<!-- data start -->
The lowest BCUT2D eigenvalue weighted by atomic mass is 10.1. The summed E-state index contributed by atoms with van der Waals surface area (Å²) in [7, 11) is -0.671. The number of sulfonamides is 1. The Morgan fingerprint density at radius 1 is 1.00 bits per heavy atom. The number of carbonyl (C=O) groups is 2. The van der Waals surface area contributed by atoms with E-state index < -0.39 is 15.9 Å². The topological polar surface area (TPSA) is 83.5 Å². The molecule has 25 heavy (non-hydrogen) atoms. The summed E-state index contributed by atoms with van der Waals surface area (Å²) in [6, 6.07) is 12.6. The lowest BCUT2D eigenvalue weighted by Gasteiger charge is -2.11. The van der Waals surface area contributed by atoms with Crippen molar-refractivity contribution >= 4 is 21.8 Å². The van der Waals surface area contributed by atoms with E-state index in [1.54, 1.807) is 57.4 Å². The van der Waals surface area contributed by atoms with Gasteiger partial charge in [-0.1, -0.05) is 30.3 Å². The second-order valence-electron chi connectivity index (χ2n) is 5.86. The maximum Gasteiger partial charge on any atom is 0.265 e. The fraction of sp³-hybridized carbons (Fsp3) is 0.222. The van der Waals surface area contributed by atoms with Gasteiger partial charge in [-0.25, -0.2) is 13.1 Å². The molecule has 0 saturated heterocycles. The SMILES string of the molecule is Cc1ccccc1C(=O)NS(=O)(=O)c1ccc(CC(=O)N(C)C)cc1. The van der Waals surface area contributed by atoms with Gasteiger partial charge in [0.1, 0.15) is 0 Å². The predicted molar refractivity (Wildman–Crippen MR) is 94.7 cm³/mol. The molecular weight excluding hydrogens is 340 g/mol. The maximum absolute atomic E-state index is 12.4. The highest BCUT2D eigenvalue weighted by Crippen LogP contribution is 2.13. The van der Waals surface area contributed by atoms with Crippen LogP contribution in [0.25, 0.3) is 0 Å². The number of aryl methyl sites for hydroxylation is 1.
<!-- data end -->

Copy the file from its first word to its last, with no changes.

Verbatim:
The lowest BCUT2D eigenvalue weighted by atomic mass is 10.1. The summed E-state index contributed by atoms with van der Waals surface area (Å²) in [7, 11) is -0.671. The number of sulfonamides is 1. The Morgan fingerprint density at radius 1 is 1.00 bits per heavy atom. The number of carbonyl (C=O) groups is 2. The van der Waals surface area contributed by atoms with E-state index < -0.39 is 15.9 Å². The topological polar surface area (TPSA) is 83.5 Å². The molecule has 25 heavy (non-hydrogen) atoms. The summed E-state index contributed by atoms with van der Waals surface area (Å²) in [6, 6.07) is 12.6. The lowest BCUT2D eigenvalue weighted by Gasteiger charge is -2.11. The van der Waals surface area contributed by atoms with Crippen molar-refractivity contribution >= 4 is 21.8 Å². The van der Waals surface area contributed by atoms with E-state index in [1.54, 1.807) is 57.4 Å². The van der Waals surface area contributed by atoms with Gasteiger partial charge in [-0.1, -0.05) is 30.3 Å². The second-order valence-electron chi connectivity index (χ2n) is 5.86. The maximum Gasteiger partial charge on any atom is 0.265 e. The fraction of sp³-hybridized carbons (Fsp3) is 0.222. The van der Waals surface area contributed by atoms with Gasteiger partial charge in [-0.25, -0.2) is 13.1 Å². The molecule has 0 saturated heterocycles. The SMILES string of the molecule is Cc1ccccc1C(=O)NS(=O)(=O)c1ccc(CC(=O)N(C)C)cc1. The van der Waals surface area contributed by atoms with Gasteiger partial charge in [0.1, 0.15) is 0 Å². The predicted molar refractivity (Wildman–Crippen MR) is 94.7 cm³/mol. The molecular weight excluding hydrogens is 340 g/mol. The maximum absolute atomic E-state index is 12.4. The highest BCUT2D eigenvalue weighted by Crippen LogP contribution is 2.13. The van der Waals surface area contributed by atoms with Crippen LogP contribution in [0.25, 0.3) is 0 Å². The number of aryl methyl sites for hydroxylation is 1.